Arlene's Flowers

This Kentucky printer won't make gay pride T-shirts. Is sexual discrimination or religious freedom key?

This Kentucky printer won't make gay pride T-shirts. Is sexual discrimination or religious freedom key?

Arlene’s Flowers.

Masterpiece Cakeshop.

And yes, Hands On Originals, the T-shirt shop that will be the focus of today’s discussion.

All of these businesses — in Washington state, Colorado and Kentucky — have been the subject of past GetReligion posts exploring media coverage of the intersection of sexual discrimination and religious freedom.

Often, the gay-rights side receives preferential coverage on this topic. News reports frequently focus on the “refusal of service” aspect as opposed to sincere claims of free speech and religion. But what about the Lexington Herald-Review story that we’ll critique today?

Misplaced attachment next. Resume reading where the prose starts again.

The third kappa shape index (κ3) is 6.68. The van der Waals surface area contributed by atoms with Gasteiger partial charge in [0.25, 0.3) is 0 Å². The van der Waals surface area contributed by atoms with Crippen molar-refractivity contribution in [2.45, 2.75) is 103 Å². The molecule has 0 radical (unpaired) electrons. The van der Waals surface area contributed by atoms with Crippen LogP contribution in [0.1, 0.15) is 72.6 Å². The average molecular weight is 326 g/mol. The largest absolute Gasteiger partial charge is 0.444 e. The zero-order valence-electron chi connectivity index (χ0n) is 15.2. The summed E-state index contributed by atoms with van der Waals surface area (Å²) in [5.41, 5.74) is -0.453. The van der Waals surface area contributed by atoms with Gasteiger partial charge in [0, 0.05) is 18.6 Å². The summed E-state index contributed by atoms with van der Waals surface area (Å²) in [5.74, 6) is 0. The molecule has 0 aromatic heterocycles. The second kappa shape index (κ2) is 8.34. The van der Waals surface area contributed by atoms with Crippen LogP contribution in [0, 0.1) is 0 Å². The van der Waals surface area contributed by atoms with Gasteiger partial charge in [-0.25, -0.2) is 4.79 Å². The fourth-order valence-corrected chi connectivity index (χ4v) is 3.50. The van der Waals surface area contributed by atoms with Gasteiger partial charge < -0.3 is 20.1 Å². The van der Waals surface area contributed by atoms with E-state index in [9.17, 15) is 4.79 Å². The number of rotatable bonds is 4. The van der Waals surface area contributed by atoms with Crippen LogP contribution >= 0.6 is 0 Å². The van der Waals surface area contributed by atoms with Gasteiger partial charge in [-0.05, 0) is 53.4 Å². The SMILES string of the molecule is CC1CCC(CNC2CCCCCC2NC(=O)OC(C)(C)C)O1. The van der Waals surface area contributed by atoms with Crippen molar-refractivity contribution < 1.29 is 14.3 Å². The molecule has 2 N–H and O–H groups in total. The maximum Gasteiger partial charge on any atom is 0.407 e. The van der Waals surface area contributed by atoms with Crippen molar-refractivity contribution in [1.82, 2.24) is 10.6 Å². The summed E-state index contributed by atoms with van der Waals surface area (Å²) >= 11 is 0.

Does it reflect both sides? Does it treat everyone fairly? Does it make the clear the competing legal arguments?

Yes, yes and yes.

The lede explains the history:

More than seven years after a Lexington shop refused to make T-shirts for the 2012 Lexington Pride Festival, the Kentucky Supreme Court will hear arguments Friday about whether or not the company violated the city’s Fairness Ordinance.

Before the case began moving through the court system, the Lexington-Fayette Urban County Human Right’s Commission accused the business of violating the ordinance that prohibits discrimination. In 2015, Fayette County Circuit Court Judge James Ishmael reversed the commission’s decision, saying there was no violation.

The Kentucky Court of Appeals upheld Ishmael’s ruling in 2017 with a 2-1 vote.